No Uterus Required

Share on FacebookShare on Google+Email this to someoneTweet about this on Twitter

The birth of Emylea Tharby in London, Ontario last April may one day be looked on as a watershed moment in the abortion debates. Little Emylea’s birth was a unique event, not just for her parents, but for the medical profession as well:

On April 30, Ms. Tharby gave birth to her daughter, Emylea, at 33 weeks. It was only during the vertical caesarean section that doctors discovered the umbilical cord was attached to the outside of the uterus. Emylea had grown in her mother’s abdominal cavity, her skull flattened slightly from butting Ms. Tharby’s liver.

The baby’s survival, while being described as miraculous, also lends credibility to a theory almost universally relegated to the realm of science fiction: that any human, woman or man, can give birth.

Most commentary is focusing on the novel prospects of men carrying babies to term, which doesn’t surprise me considering the amount of continued interest we see in my post on Male Lactation. However, I think that more a more likely outcome will be an outsourcing of fetal gestation, especially as research in artifical uteri continues to progress, and the cost-effectiveness of egg-banking brings that practice within range of many more young woman, thus enabling them to combine eggs harvested during prime years with child rearing at a more mature age, where the mother is better equipped in terms of personal capital.

However, the pro-life forces will surely have recogized that little Emylea viably developed outside of the womb. A way to short circuit the abortion debate might be to offer fetal extraction procedures instead of fetal extinction procedures. The extracted fetus is then gestated within the womb of another or within an artificial uterus. Fetal extraction procedures would certainly make it more difficult for the pro-choice movement to argue for the right to fetal extinction. Such a leap in technology would also undercut a woman’s legal claim to the privacy and primacy of her right to control her reproduction and that by extracting the fetus and transplanting it, she hasn’t provided consent to having her child be born. Such an argument would be weakened for her rights to assent to the birth would now be on equal footing with men who don’t have the right to veto a woman’s pregnancy on the grounds of not consenting to having a child. Men’s rights currently take a secondary role to those of women because the health burden of pregnancy or abortion falls solely on the woman. Of course, the issue of state intervention and the financial responsibility for unwanted fetuses would still be in the air. Would pro-life forces be willing to provide either natural or artificial gestatation and adopt all of the extracted fetusus or will they seek to push that responsbility onto their fellow citizens?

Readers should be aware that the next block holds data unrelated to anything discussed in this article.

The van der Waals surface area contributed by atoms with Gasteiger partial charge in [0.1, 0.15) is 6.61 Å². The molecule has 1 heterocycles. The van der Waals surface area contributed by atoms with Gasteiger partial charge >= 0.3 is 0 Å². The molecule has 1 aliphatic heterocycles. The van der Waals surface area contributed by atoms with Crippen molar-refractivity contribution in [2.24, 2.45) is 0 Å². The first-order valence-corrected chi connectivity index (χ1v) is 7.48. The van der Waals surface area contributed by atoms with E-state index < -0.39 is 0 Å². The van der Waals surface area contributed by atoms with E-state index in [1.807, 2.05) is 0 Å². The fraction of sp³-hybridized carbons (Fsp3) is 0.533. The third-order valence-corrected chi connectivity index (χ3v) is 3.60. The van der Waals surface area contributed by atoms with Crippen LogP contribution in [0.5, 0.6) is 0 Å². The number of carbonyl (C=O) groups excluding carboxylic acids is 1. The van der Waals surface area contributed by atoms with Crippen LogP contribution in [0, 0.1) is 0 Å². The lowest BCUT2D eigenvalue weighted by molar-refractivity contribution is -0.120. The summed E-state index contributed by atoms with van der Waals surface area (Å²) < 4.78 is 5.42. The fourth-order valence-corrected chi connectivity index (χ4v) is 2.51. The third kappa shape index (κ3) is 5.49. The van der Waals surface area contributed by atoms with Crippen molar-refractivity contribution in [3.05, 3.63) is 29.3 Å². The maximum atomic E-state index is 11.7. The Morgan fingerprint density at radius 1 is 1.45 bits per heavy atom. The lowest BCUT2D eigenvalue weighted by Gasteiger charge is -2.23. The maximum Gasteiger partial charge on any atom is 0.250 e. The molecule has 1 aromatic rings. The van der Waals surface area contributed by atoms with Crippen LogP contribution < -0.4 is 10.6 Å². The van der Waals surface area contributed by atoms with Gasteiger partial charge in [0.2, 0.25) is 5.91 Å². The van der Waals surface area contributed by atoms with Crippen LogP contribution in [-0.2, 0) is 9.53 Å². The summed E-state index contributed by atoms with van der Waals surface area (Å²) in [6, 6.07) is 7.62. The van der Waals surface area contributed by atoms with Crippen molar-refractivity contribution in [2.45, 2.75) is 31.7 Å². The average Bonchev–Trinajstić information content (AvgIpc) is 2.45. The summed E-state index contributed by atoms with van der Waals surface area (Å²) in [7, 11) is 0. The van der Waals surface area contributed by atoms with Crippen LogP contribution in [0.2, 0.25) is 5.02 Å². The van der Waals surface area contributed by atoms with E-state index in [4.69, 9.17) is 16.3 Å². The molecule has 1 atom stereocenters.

Now let’s avoid the standard pro-choice/pro-life talking points in comments, which means the ethical and religious aspects of the debate. Advocates of each side won’t make any inroads with their opponents and we won’t really advance the debate by progressing down that road. Instead, let’s focus on the legal, scientific and sociological implications associated with advancing reproductive technology.

20 Comments